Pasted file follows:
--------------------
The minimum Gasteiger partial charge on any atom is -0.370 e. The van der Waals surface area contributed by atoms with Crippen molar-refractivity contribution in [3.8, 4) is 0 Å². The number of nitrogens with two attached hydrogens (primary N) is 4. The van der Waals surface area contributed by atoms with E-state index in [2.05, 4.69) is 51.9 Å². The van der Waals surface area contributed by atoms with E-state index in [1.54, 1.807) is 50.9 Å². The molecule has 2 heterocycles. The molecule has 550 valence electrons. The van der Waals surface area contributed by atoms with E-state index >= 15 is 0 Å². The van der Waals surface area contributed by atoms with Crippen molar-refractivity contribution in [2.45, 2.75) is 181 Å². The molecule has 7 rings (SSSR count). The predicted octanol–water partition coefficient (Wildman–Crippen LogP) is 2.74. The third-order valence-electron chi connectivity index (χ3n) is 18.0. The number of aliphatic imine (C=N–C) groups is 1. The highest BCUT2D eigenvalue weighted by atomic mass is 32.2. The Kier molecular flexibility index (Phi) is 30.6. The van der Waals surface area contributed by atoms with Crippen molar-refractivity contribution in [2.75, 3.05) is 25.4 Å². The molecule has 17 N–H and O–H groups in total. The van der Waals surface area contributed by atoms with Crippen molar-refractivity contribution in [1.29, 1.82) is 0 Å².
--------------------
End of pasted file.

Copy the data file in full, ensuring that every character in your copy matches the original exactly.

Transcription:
The minimum Gasteiger partial charge on any atom is -0.370 e. The van der Waals surface area contributed by atoms with Crippen molar-refractivity contribution in [3.8, 4) is 0 Å². The number of nitrogens with two attached hydrogens (primary N) is 4. The van der Waals surface area contributed by atoms with E-state index in [2.05, 4.69) is 51.9 Å². The van der Waals surface area contributed by atoms with E-state index in [1.54, 1.807) is 50.9 Å². The molecule has 2 heterocycles. The molecule has 550 valence electrons. The van der Waals surface area contributed by atoms with E-state index >= 15 is 0 Å². The van der Waals surface area contributed by atoms with Crippen molar-refractivity contribution in [2.45, 2.75) is 181 Å². The molecule has 7 rings (SSSR count). The predicted octanol–water partition coefficient (Wildman–Crippen LogP) is 2.74. The third-order valence-electron chi connectivity index (χ3n) is 18.0. The number of aliphatic imine (C=N–C) groups is 1. The highest BCUT2D eigenvalue weighted by atomic mass is 32.2. The Kier molecular flexibility index (Phi) is 30.6. The van der Waals surface area contributed by atoms with Crippen molar-refractivity contribution in [2.75, 3.05) is 25.4 Å². The molecule has 17 N–H and O–H groups in total. The van der Waals surface area contributed by atoms with Crippen molar-refractivity contribution in [1.29, 1.82) is 0 Å².